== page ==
As I was worrying these questions, I also happened to be reading The Library Book by Susan Orlean, and I was at the place where the author describes how she had made up her mind not to write another book before finding out about the 1986 fire at the Los Angeles public library. It was just too huge a commitment, she’d decided, too mammoth a task to write a book. Then she found herself losing her mother—the woman who had introduced her to libraries—to dementia. Orlean goes on to spin out the ramifications of lost memory and whether our time on this earth amounts to anything given the transitory nature of life, and says, “If you gaze into that bleakness even for a moment the sum of life becomes null and void, because if nothing lasts, nothing matters. It means that everything we experience unfolds without a pattern, and life is just a wild, baffling occurrence, a scattering of notes with no melody.” Then she turns a corner in her narrative and comes back to the value of writing. “But if something you learn or observe or imagine can be set down and saved, and if you can see your life reflected in previous lives, and can imagine it reflected in subsequent ones, you can begin to discover order and harmony. You know that you are part of a larger story that has shape and purpose—a tangible, familiar past and a constantly refreshed future.” (The Library Book, Simon and Schuster, October 2018, p93).
That was the refortification I had been looking for, right there before me on the page. I wrote a play about the Sanctified Sisters of Belton, Texas, because their story spoke to me. I found it buried in the overgrowth of men’s history and some muddying weeds that misidentified the story as one of a religious cult, but once I started to pull that away, I discovered a plant that I recognized immediately because of my childhood. And the more I cleared out around it, helped by the actors who wanted to see it grow, the more it revealed itself as a plant that others could identify with, too.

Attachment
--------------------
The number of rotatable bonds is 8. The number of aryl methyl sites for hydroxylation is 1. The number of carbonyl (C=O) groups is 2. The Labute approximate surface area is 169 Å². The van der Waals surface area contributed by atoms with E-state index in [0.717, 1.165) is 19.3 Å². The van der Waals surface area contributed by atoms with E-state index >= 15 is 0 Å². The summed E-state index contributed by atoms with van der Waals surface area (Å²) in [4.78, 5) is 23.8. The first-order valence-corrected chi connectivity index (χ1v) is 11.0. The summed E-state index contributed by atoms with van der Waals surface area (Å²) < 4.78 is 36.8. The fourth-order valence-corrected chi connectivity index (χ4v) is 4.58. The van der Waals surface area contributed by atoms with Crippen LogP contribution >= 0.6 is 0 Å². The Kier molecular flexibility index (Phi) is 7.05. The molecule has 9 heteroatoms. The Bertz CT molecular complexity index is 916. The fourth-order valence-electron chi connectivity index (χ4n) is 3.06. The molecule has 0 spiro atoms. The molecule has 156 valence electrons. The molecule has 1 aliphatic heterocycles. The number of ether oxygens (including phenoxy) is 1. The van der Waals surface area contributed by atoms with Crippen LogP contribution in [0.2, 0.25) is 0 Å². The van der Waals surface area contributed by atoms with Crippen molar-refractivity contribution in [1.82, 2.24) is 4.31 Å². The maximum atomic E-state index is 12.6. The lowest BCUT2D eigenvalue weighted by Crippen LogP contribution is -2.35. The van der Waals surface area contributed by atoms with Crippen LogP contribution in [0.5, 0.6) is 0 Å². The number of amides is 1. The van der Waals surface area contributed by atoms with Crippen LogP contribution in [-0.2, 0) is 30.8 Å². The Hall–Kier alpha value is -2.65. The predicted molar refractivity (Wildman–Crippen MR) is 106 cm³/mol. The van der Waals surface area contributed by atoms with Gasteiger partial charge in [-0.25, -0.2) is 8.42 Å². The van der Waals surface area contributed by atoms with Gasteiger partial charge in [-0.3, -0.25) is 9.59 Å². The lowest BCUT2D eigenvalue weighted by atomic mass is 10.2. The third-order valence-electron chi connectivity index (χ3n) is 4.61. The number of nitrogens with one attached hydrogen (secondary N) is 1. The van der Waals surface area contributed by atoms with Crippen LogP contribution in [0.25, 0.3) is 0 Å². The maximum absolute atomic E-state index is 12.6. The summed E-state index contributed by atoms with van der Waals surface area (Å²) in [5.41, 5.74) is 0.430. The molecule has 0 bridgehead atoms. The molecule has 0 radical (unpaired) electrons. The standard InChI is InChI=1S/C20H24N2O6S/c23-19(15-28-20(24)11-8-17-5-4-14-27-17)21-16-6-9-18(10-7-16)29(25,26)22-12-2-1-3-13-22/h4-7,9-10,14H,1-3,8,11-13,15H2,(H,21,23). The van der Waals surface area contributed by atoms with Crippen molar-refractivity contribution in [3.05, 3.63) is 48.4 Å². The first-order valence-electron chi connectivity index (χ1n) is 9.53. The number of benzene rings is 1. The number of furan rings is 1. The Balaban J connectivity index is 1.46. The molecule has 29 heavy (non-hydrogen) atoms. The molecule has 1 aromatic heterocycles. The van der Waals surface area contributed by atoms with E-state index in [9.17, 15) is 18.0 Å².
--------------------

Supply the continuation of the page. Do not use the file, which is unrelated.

Because the truth of it is that this story of these ladies from Texas is not a story of domestic violence. For sure—staying with the plant analogy—it was domestic violence that caused these women to push up out of the soil but once they were out they grew and flourished, then grew some more. They grew partly because the leader of their group, Martha McWhirter, allowed the women to move into her house to protect them from abuse and from the town’s hostility, which rose in support of their wealthy, white husbands; but they also grew because of their no-turning-back decisiveness. From earning small amounts selling eggs, butter and cheese to pooling their resources into a common fund, they set examples for us on how to keep moving forward. And when the sun shone down on them through the windows of the hotel they built and ran amongst the townspeople who had ostracized them for so many years, they flowered magnificently, showing us that we don’t have to be defined by one part of our lives.
So to answer my own question, yes I need to be bothering. The women bothered to stand firm in the face of resistance; so should I. As it turns out, my friend did start the ball rolling on setting up a preview of the play so I don’t know if the push back I was feeling from him was just oversensitivity on my part or an informational exercise in how to address a more corporate-minded individual. And since corporations are on the list of people we want to approach with our preview, a little test of my tenacity probably wasn’t a bad thing for me. “You’re like the ladies from your story,” my friend, Greta, told me in one of our morning walks in the park. “You’re at the eggs, butter and cheese phase of your production.”
Why yes we are.